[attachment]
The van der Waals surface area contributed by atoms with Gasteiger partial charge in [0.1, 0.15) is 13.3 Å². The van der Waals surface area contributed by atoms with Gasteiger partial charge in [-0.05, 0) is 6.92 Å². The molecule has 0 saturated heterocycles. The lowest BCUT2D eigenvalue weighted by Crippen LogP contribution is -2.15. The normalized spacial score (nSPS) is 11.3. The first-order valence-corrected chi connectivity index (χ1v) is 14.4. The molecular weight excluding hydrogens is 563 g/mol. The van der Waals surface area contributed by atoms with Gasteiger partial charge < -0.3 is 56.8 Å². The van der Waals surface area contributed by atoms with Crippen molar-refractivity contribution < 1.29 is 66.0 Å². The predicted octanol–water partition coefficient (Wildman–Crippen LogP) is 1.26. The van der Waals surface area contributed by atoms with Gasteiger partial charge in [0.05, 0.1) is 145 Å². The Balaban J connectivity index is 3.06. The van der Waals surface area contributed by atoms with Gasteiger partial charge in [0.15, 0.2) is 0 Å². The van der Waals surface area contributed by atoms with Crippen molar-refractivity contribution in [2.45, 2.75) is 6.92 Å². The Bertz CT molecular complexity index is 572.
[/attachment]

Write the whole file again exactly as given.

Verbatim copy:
The van der Waals surface area contributed by atoms with Gasteiger partial charge in [0.1, 0.15) is 13.3 Å². The van der Waals surface area contributed by atoms with Gasteiger partial charge in [-0.05, 0) is 6.92 Å². The molecule has 0 saturated heterocycles. The lowest BCUT2D eigenvalue weighted by Crippen LogP contribution is -2.15. The normalized spacial score (nSPS) is 11.3. The first-order valence-corrected chi connectivity index (χ1v) is 14.4. The molecular weight excluding hydrogens is 563 g/mol. The van der Waals surface area contributed by atoms with Gasteiger partial charge < -0.3 is 56.8 Å². The van der Waals surface area contributed by atoms with Crippen molar-refractivity contribution < 1.29 is 66.0 Å². The predicted octanol–water partition coefficient (Wildman–Crippen LogP) is 1.26. The van der Waals surface area contributed by atoms with Gasteiger partial charge in [0.05, 0.1) is 145 Å². The Balaban J connectivity index is 3.06. The van der Waals surface area contributed by atoms with Gasteiger partial charge in [0.15, 0.2) is 0 Å². The van der Waals surface area contributed by atoms with Crippen molar-refractivity contribution in [2.45, 2.75) is 6.92 Å². The Bertz CT molecular complexity index is 572.